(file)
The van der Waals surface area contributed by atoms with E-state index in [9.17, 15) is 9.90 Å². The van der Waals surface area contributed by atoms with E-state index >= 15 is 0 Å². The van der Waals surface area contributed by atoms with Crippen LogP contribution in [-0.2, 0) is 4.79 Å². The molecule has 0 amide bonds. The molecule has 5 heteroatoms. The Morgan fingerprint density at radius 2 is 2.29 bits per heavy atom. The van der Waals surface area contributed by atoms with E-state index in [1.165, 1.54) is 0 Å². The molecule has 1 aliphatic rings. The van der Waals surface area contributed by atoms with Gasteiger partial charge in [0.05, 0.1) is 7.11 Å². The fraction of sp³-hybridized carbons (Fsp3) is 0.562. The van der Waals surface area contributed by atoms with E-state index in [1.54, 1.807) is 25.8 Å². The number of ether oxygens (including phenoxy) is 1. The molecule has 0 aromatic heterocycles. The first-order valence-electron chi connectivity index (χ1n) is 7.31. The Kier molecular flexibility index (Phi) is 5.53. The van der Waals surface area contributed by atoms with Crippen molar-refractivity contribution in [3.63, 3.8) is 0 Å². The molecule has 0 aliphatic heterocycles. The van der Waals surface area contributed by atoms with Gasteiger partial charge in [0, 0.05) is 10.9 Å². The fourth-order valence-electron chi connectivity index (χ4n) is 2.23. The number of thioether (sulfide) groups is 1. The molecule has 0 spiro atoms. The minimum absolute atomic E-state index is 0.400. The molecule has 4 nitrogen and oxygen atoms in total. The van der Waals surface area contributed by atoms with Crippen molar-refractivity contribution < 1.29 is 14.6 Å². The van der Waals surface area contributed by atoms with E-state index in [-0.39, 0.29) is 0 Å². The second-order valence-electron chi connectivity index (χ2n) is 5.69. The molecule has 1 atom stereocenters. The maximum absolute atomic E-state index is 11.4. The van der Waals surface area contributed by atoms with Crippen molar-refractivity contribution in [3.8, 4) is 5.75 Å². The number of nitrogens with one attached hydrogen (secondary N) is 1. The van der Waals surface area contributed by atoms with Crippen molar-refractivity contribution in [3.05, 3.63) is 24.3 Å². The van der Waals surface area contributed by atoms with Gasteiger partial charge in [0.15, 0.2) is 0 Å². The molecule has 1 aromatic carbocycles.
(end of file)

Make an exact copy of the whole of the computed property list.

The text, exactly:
The van der Waals surface area contributed by atoms with E-state index in [9.17, 15) is 9.90 Å². The van der Waals surface area contributed by atoms with E-state index >= 15 is 0 Å². The van der Waals surface area contributed by atoms with Crippen LogP contribution in [-0.2, 0) is 4.79 Å². The molecule has 0 amide bonds. The molecule has 5 heteroatoms. The Morgan fingerprint density at radius 2 is 2.29 bits per heavy atom. The van der Waals surface area contributed by atoms with E-state index in [1.165, 1.54) is 0 Å². The molecule has 1 aliphatic rings. The van der Waals surface area contributed by atoms with Gasteiger partial charge in [0.05, 0.1) is 7.11 Å². The fraction of sp³-hybridized carbons (Fsp3) is 0.562. The van der Waals surface area contributed by atoms with E-state index in [1.54, 1.807) is 25.8 Å². The number of ether oxygens (including phenoxy) is 1. The molecule has 0 aromatic heterocycles. The first-order valence-electron chi connectivity index (χ1n) is 7.31. The Kier molecular flexibility index (Phi) is 5.53. The van der Waals surface area contributed by atoms with Crippen molar-refractivity contribution in [3.63, 3.8) is 0 Å². The molecule has 0 aliphatic heterocycles. The van der Waals surface area contributed by atoms with Gasteiger partial charge in [0, 0.05) is 10.9 Å². The fourth-order valence-electron chi connectivity index (χ4n) is 2.23. The number of thioether (sulfide) groups is 1. The molecule has 0 spiro atoms. The minimum absolute atomic E-state index is 0.400. The molecule has 4 nitrogen and oxygen atoms in total. The van der Waals surface area contributed by atoms with Crippen molar-refractivity contribution < 1.29 is 14.6 Å². The van der Waals surface area contributed by atoms with E-state index in [-0.39, 0.29) is 0 Å². The second-order valence-electron chi connectivity index (χ2n) is 5.69. The molecule has 1 atom stereocenters. The maximum absolute atomic E-state index is 11.4. The van der Waals surface area contributed by atoms with Crippen molar-refractivity contribution in [3.8, 4) is 5.75 Å². The number of nitrogens with one attached hydrogen (secondary N) is 1. The van der Waals surface area contributed by atoms with Crippen molar-refractivity contribution in [3.05, 3.63) is 24.3 Å². The van der Waals surface area contributed by atoms with Gasteiger partial charge in [0.15, 0.2) is 0 Å². The molecule has 1 aromatic carbocycles.